Davis Kipcak and her colleagues note that the U.S. does not have a local, state or federal Department of Food to oversee this complicated system. “A healthy food supply is extremely relevant to the success of our nation,” she notes, quoting the pragmatic wisdom of the French philosopher of gastronomy, Jean Anthelme Brillat-Savarin. “He said, ‘The destiny of nations depends upon the manner in which they feed themselves.’ What he was telling us is that everyone has to eat well for our society to thrive,” advises Davis Kipcak.
In a city, eating well requires innovative strategies for small-scale, intensive food production and a renewed dedication to small retail outlets, because large grocery stores and supermarkets have pulled away from many impoverished areas. Even in rural areas, where surrounding field crops are grown for ethanol, food processing and export, sustainable fruit and vegetables growers are needed to provide reliable access to healthy, fresh food. “Wherever there are people, food should be produced in close proximity. Ancient societies knew this, which is why they settled near their food source, whether it was a body of water or a field where they could grow crops,” explains Davis Kipcak.
Two beacons of light in Milwaukee’s urban agriculture scene are Alice’s Garden and Walnut Way, community food production sites that provide residents with far more than a food resource in their neighborhood. Nurturing families and organizations to restore cultural and family traditions connected to land and food, they help sustain economically diverse and abundant communities through civic engagement and environmental stewardship and by creating venues for prosperity.
In 1965, thousands of houses and businesses were demolished in preparation for the Park East Freeway, in the heart of Milwaukee. Thanks to neighborhood and environmental activists that mounted a strong anti-freeway campaign, as well as Mayor Henry Maier, the highway was never built. Unfortunately, the once strong and vibrant African American community, where homes and families had flourished, was already dismantled. The land remained empty until the late 1970s, when Milwaukee County gave the go-ahead to a Garfield Avenue community garden under the leadership of the Milwaukee County Cooperative Extension (MCCE).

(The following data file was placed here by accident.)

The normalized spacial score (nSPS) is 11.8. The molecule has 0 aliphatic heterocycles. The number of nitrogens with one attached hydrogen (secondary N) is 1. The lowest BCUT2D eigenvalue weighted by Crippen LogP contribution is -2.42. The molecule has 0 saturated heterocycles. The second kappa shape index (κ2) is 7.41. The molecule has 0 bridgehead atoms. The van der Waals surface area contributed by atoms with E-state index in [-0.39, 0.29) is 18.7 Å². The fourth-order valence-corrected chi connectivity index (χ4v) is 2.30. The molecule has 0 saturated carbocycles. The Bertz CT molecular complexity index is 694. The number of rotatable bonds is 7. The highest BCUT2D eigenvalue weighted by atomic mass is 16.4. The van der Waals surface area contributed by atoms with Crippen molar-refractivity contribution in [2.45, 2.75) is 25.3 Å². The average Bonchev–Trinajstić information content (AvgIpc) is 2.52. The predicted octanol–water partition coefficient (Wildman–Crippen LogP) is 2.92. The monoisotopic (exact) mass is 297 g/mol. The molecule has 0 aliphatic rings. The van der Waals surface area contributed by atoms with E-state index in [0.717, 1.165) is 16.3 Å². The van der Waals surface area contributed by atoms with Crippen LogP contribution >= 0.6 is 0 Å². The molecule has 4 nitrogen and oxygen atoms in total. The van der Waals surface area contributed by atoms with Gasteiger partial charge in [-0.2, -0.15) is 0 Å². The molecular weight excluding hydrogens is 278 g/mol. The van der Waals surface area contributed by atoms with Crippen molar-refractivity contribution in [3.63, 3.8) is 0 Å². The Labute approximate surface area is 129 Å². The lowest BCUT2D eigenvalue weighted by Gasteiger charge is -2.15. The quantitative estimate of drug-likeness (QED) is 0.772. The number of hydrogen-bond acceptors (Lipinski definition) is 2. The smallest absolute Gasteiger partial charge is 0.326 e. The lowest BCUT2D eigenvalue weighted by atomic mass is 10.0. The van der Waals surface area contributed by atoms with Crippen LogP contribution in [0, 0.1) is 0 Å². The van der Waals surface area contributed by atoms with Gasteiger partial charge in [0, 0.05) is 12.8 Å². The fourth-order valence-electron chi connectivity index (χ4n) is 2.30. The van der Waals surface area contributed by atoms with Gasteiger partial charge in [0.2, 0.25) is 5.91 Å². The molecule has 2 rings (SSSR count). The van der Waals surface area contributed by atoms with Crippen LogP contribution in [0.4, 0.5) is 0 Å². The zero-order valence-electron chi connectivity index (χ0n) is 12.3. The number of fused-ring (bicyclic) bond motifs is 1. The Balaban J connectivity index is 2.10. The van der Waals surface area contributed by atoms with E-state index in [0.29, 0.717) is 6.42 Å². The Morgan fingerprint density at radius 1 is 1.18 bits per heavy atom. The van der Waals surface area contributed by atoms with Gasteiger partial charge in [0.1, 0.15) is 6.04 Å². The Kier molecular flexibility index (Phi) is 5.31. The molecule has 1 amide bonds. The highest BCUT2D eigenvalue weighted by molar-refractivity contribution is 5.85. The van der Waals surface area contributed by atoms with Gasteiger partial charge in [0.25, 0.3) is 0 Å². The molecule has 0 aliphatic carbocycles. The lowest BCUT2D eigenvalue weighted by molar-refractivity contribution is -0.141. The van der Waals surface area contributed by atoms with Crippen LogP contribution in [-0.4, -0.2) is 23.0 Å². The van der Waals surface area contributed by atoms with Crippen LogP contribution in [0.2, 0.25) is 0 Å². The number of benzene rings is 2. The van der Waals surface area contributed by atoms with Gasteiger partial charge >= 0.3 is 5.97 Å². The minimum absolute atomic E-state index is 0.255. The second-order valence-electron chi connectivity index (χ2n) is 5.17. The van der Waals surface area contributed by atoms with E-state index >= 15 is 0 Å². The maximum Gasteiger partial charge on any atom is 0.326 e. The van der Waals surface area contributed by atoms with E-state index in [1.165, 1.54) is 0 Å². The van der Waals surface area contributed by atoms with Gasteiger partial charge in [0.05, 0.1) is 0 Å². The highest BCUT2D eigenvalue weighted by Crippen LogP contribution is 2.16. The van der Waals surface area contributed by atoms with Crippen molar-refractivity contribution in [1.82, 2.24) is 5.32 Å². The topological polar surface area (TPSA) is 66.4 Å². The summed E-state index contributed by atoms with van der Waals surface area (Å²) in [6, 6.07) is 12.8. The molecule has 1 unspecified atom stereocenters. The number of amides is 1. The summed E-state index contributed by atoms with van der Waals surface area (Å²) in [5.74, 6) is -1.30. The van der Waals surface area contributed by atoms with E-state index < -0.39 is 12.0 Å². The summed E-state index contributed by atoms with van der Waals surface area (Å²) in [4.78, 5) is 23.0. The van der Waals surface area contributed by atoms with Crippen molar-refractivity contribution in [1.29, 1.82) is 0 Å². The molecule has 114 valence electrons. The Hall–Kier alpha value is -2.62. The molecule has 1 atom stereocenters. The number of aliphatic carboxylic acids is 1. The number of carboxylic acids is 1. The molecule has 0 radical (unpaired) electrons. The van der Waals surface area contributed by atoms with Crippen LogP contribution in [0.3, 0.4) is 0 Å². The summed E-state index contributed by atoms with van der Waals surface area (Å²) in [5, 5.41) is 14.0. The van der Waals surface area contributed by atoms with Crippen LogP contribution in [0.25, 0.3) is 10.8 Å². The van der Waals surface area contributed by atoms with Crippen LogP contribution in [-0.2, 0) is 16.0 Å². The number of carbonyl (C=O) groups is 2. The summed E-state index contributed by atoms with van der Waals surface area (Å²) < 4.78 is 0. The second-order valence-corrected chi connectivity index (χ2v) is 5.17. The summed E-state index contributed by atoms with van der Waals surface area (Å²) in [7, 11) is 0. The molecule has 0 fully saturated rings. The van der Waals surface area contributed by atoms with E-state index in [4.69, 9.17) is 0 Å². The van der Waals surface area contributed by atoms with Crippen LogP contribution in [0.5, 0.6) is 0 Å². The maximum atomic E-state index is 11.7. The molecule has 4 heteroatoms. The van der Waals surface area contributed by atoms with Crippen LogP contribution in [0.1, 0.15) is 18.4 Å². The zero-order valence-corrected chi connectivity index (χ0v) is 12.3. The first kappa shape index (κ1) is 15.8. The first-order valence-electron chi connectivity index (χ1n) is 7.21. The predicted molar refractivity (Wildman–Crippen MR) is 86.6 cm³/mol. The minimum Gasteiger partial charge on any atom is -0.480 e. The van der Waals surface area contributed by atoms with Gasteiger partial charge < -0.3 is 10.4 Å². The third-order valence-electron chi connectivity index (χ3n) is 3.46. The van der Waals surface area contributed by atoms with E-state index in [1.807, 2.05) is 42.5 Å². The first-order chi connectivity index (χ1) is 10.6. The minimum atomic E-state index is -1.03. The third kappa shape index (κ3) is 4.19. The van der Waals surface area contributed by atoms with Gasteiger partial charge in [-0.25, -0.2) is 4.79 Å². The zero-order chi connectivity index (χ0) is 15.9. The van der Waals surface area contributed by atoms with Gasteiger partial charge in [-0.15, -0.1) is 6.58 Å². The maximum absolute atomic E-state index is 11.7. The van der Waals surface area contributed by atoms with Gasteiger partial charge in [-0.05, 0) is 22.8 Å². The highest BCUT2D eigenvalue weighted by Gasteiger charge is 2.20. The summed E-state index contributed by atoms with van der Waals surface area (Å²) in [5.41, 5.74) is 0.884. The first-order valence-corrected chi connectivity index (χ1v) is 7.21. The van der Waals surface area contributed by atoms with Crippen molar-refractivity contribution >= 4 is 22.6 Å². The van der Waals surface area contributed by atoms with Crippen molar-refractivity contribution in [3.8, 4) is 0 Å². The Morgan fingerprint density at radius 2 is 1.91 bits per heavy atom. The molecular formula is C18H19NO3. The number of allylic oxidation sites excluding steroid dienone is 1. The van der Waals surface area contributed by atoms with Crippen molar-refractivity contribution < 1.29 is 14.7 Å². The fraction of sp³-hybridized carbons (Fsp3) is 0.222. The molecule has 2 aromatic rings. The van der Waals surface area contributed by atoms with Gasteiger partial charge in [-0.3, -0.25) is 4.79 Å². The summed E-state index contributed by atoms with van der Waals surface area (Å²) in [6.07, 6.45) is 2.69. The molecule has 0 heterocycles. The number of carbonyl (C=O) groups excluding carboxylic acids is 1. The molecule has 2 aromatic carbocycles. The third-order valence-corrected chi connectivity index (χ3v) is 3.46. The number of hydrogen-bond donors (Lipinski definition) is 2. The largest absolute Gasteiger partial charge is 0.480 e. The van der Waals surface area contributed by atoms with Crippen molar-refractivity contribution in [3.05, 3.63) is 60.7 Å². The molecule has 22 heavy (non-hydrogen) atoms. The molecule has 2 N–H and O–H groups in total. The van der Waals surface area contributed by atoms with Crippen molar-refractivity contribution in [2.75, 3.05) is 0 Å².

Later, when Milwaukee Public Schools enlarged the Brown Street Academy play area and parking lot in exchange for the land, the school district paid for an irrigation system and upgraded the perimeter fence. A youth garden quadrant was added to the garden and eventually it was named Alice’s Garden, in honor of Alice Meade-Taylor, a former MCCE executive director.
At the invitation of the MCCE 4-H and Youth Development departments, SeedFolks Youth Ministry, under the leadership of Venice R. Williams, was invited into the garden in 2006 to further develop its urban agricultural programming and expand youth and family initiatives. SeedFolks introduced programs such as the Garden Mosaics Earn & Learn, SeedFolks Reading Circles, Reclaiming and Nourishing Family Traditions, and Brown Boys Bonding Thru Books.
With Resilient Cities’ assistance, the two-acre garden property underwent a redesign and reconstruction in 2009-2010 to accommodate public garden plots, programmatic garden areas, and facilities that help promote healthy eating choices. Physical improvements were made possible through funding support from private and public entities.